Bread Fruit

Has anyone here ever eaten bread fruit? What’s it taste like? Any idea as to where I could buy some in Ohio?

… have a guess …

Here you go. Behold my google-fu

Tastes nothing like bread. More like a sweet potato.

It grows in a tree, but its not like most fruits that you can eat raw. It has to be cooked (baked is best).

I love 'em.

Hawaii might be the closest place where you’ll find them.

It’s what ‘Juicy Fruit’ gum is supposed to taste like.

In the same way that Grenadine is supposed to taste like pommagranite.

By which I mean it doesn’t taste very much like that. It is often pickled as well!

Thanks everone

You know, if you’ve never tried baking a plantain, it’s worth a go. They’re…mealy, starchy, a little sweet, and a lot like I imagine breadfruit to be. But they’re awful once they cool down, so eat hot.

I made poi once. It has almost no flavor, but I had a hard time stopping, once I started eating it. Carb addiction, I guess?

Nevertheless, that’s how it got its name:

I’m not sure it tastes anything like modern American supermarket bread, but when it was named it must have tasted like bread did then.

I tried one many years ago - My dad was in the Customs & Excise and someone on a ship gave him a breadfruit to take home. Baked, it was like cooked potato, but with that sort of granular texture that you get in a ripe pear. The flavour was just blandly starchy.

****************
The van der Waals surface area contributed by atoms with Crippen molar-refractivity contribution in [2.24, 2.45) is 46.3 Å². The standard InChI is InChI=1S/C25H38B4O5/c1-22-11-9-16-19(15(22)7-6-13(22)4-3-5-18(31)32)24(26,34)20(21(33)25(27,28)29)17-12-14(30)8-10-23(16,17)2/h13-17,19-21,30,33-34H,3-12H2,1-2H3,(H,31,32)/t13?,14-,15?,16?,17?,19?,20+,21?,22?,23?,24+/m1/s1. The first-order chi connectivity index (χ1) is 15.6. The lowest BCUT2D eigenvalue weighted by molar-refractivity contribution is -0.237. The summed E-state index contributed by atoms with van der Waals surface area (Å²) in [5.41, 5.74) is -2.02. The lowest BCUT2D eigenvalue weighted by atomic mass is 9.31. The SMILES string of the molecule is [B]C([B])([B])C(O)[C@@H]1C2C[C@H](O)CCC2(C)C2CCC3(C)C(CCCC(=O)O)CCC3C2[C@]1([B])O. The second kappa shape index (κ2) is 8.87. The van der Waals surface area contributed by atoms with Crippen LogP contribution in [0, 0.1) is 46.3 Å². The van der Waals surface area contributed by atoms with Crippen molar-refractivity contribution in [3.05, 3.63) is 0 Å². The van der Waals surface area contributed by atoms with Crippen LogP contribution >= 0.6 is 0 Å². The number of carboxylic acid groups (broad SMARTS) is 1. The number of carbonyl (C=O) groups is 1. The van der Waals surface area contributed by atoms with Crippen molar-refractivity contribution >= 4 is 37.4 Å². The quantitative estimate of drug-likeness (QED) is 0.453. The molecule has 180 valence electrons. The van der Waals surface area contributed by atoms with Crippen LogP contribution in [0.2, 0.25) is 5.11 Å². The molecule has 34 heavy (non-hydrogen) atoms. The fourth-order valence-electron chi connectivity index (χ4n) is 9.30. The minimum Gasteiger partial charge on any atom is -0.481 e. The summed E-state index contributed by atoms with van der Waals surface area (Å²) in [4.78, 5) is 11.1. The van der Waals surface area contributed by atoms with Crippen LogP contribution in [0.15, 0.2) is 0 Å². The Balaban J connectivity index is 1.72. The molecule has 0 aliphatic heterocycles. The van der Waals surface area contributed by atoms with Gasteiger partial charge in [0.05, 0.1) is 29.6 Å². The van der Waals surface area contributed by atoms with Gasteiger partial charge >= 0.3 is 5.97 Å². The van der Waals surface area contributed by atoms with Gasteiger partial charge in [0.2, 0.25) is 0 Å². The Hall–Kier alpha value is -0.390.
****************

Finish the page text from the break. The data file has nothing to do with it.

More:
Jules Verne gives a description of Breadfruit and its preparation in 20,000 Leagues Under the Sea. It sounded interesting, but I’ve never seen it. The other place I know it from, of course, is Mutiny on the Bounty, but none of the movies (or the books I’ve read, with the exception of The Bounty) give a description of the plant or explain why they were picking it up. My understanding is that they wanted it as food for slaves in the Caribbean. After the Bounty fiasco, another ship picked up breadfruit and brought it to the Caribbean. Where it didn’t do well and the slaves wouldn’t eat it.

Actually, I’ve seen breadfruit grown rather commonly as ‘dooryard fruit’ throughout the Bahamas and Jamaica. It makes quite a handsome tree. But no, it does not seem to be tremendously popular as a food item there.

This is a very cold-sensitive tree. The only specimen I knew to be grown outdoors in the United States (exclusive of Hawaii) was on Miami Beach in the 1970’s. A rather eccentric gentleman with a surplus of money grew a variety of tropical fruits on his property in Bal Harbor, Miami Beach. Even at the time, the land was worth fortunes per square inch. He had several acres which he surrounded with a three foot high concrete wall, and filled with topsoil. There he grew his little hobby garden, which included a breadfruit tree. This specimen was about 6 inches in diameter and perhaps 25 feet high (as I recall). It was his pride and joy. I was his “nursery inspector” with the state department of agriculture, and he would show off this tree on my every visit.

In mid-January of 1977 there was a cold snap-- colder than usual in south Florida. On January 19, 1977 it actually snowed in Miami. The flakes didn’t stick, but they sure flew around impressively.

By the next morning Miami looked like it had been blowtorched. Tropical plants were devastated, brown, curling, and dying everywhere. Farm row crops were wiped out. I spent the day driving around and taking pictures to document the devastation. And I visited my guy in Bal Harbor.